China won’t back down in trade war with US: commerce minister
In Beijing’s strongest response yet, key official says: ‘They don’t know the history and culture of this unyielding nation’
China will not cave in to US demands even if it faces further tariffs on its exports, China’s Commerce Minister Zhong Shan has said, signalling Beijing’s uncompromising stance in dealing with US.
“There is a view in the US that so long as the US keeps increasing tariffs, China will back down. They don’t know the history and culture of China,” Zhong said, in a statement published by Bloomberg News.
“This unyielding nation suffered foreign bullying for many times in history, but never succumbed to it even in the most difficult conditions. China doesn’t want a trade war, but would rise up to it should it break out.
“The US should not underestimate China’s resolve and will.”
This is Beijing’s strongest response yet to the trade war following a release of a white paper last month detailing its stance on the trade war, in which China blamed the US for creating the tensions and painted itself as a promoter of free trade.
The strong comments from Zhong, whose ministry is in the front line of any possible talks with the US, coincide with a rapid deterioration in the ties between Beijing and Washington.
US Secretary of State Mike Pompeo, on a brief visit to Beijing on Monday, had a testy exchange with Chinese Foreign Minister Wang Yi.
Wang told Pompeo the US had hurt “mutual trust” and must stop “misguided actions” against China, while Pompeo said there were “fundamental disagreements” between the two powers.
Prospects for Beijing and Washington to de-escalate their trade tensions are not bright.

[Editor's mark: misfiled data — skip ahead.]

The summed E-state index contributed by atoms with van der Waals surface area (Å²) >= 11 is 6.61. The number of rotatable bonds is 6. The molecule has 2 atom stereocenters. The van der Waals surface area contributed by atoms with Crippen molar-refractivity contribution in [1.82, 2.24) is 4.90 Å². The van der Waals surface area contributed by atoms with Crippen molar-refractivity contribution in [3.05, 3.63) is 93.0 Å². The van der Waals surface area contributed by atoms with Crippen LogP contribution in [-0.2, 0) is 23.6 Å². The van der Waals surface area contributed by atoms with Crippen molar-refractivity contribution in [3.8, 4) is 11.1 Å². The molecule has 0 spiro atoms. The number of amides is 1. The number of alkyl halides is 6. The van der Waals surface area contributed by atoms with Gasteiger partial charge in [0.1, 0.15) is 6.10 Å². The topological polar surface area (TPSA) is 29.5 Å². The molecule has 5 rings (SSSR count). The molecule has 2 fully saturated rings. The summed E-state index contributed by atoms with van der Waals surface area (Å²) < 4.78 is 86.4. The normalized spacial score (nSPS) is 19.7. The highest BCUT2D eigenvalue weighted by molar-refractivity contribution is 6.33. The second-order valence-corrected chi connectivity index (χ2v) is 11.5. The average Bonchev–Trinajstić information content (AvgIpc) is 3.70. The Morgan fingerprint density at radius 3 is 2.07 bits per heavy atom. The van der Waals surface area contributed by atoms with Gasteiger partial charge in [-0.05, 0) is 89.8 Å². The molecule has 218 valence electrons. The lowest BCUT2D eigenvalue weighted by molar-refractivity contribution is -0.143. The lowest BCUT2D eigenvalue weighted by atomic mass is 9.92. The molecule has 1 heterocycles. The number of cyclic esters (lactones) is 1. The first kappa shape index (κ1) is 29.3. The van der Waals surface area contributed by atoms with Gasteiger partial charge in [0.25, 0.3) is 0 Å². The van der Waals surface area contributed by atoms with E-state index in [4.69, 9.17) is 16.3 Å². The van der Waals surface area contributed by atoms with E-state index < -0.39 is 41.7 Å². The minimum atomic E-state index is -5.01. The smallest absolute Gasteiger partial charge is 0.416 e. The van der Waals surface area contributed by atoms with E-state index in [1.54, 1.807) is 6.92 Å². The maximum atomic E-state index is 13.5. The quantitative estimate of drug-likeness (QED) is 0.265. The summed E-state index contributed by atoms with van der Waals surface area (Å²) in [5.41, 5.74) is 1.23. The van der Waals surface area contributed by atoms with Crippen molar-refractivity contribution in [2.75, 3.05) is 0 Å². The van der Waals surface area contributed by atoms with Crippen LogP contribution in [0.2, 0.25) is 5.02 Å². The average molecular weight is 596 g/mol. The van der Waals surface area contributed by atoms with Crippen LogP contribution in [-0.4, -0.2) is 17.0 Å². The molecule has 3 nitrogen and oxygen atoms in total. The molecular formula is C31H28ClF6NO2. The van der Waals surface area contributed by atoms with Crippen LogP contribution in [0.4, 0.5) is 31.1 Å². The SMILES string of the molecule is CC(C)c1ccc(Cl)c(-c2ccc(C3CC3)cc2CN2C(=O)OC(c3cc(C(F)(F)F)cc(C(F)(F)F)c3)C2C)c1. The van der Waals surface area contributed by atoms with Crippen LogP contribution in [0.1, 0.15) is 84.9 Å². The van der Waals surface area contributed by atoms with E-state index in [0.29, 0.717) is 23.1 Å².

The two sides have locked horns in levying punitive tariffs against each other and there are gaping differences over a slew of issues from intellectual property rights to the role of state-owned enterprises.
The US initially imposed a 25 per cent tariff on US$50 billion worth of Chinese imports, and in September added a 10 per cent tariff on an additional US$200 billion of Chinese products, with the tariff rate set to rise to 25 per cent on January 1 if China does not make trade concessions.
US President Donald Trump has also threatened to extend punitive tariffs to all Chinese imports.
China retaliated with a 25 per cent tariff on US$50 billion of US imports and variable tariffs of 5 per cent to 10 per cent on a further US$60 billion of US imports.
Washington is demanding China change its trade practices of forcing US businesses to transfer technologies and of subsidising state-owned enterprises.
Zhong reiterated Beijing’s line that China does not steal technology from US firms.
“I want to emphasise that China’s laws and regulations do not contain any requirement for technology transfer and that companies’ purchases of technologies and patents are pure market behaviour,” he said.
“China’s economic development, and science and technological progress are owed to reform and opening up and the endeavours of the Chinese people.”
Zhong also argued that China never “took advantage of the US” even as the country ran a record trade surplus of US$31.05 billion with the US in August.
“If one side had been taken advantage of all the time, could such business relations have continued? Companies and consumers know best whether or not they have been taken advantage of,” Zhong said.
The conflict between the two countries has now gone beyond trade, with Trump’s accusations that China is attempting to interfere in the 2018 US midterm congressional elections. Vice-President Mike Pence also stepped up the attack by condemning Beijing for using “every tool at its disposal” to undermine the US political system.
Pence also warned American companies, including tech giant Alphabet, which owns Google, to disengage from China.